Written by: Nancy Khalek
Today, Sunnis comprise the vast majority of the world's Muslims, but among that massive geographical and demographic scope, a spectrum of practices and applications of Islamic culture and law characterize Islamic societies now, as they have done throughout history. Some have wondered whether it is more apt to characterize this plurality of practice as "Islams" as opposed to a single "Islam." This impulse, however, while seeking to acknowledge diversity in tradition, implies that Islam is unique in manifesting varied practices across cultures.
Another method of explaining the adaptability of Islamic practice to myriad societies is to view it as a mechanism for facilitating the rapid growth and lengthy evolution of Islam in general. In the contemporary political context, sectarian division has recently been foregrounded in international conflicts in the Middle East, Asia, and elsewhere. Islamic practice and ideology seem, in places as diverse as Afghanistan and Saudi Arabia and Switzerland, to be at a crossroads, at the intersection of tradition and modernity. Issues such as observance of Islamic dress, including the headscarf/hijab in France and Iran, the construction of minarets in Europe, and the institution of shariah courts for civil proceedings in England are but a few examples of the controversies and issues afoot in the Islamic world today. These and other cultural issues are inexplicably embedded in modern identity, characterized by more global conceptions of politics, economics, and ethnicity.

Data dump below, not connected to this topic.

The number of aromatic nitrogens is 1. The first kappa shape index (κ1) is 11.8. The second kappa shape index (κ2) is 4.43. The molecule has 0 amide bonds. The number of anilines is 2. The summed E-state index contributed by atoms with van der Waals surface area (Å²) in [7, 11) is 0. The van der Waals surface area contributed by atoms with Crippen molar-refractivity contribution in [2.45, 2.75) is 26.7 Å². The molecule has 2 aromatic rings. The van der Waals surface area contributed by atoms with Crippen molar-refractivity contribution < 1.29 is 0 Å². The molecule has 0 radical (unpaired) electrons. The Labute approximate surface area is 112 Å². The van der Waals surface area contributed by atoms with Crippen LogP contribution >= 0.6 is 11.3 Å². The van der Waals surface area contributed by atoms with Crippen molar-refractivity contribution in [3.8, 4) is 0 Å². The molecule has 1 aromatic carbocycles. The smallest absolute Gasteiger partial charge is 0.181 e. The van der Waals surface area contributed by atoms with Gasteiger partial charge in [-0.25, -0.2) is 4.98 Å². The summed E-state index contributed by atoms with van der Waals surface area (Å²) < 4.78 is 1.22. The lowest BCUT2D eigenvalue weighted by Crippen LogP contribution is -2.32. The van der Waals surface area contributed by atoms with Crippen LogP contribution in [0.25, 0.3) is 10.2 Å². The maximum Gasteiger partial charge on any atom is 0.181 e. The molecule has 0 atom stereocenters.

1. When was the “Golden Age” of Islam? Why was it called this?
2. Should Islam be viewed as monolithic? Why or why not?
3. How has contemporary culture made it difficult for Sunnis to find unity throughout the world?